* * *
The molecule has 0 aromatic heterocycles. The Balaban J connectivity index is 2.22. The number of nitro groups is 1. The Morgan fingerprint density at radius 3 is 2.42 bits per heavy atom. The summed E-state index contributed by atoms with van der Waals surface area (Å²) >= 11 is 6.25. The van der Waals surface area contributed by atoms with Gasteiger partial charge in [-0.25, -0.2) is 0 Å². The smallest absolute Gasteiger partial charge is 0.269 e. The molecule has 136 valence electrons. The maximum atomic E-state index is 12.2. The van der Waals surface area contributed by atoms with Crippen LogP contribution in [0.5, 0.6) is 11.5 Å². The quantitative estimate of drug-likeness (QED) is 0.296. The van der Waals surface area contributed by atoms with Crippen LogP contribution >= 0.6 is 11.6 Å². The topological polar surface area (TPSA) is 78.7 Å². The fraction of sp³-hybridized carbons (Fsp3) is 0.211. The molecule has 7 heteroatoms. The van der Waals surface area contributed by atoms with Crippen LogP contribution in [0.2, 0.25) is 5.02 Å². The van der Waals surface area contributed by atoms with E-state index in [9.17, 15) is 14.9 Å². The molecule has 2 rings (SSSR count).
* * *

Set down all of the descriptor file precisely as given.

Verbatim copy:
The molecule has 0 aromatic heterocycles. The Balaban J connectivity index is 2.22. The number of nitro groups is 1. The Morgan fingerprint density at radius 3 is 2.42 bits per heavy atom. The summed E-state index contributed by atoms with van der Waals surface area (Å²) >= 11 is 6.25. The van der Waals surface area contributed by atoms with Gasteiger partial charge in [-0.25, -0.2) is 0 Å². The smallest absolute Gasteiger partial charge is 0.269 e. The molecule has 136 valence electrons. The maximum atomic E-state index is 12.2. The van der Waals surface area contributed by atoms with Crippen LogP contribution in [0.5, 0.6) is 11.5 Å². The quantitative estimate of drug-likeness (QED) is 0.296. The van der Waals surface area contributed by atoms with Crippen LogP contribution >= 0.6 is 11.6 Å². The topological polar surface area (TPSA) is 78.7 Å². The fraction of sp³-hybridized carbons (Fsp3) is 0.211. The molecule has 7 heteroatoms. The van der Waals surface area contributed by atoms with Crippen LogP contribution in [0.2, 0.25) is 5.02 Å². The van der Waals surface area contributed by atoms with E-state index in [9.17, 15) is 14.9 Å². The molecule has 2 rings (SSSR count).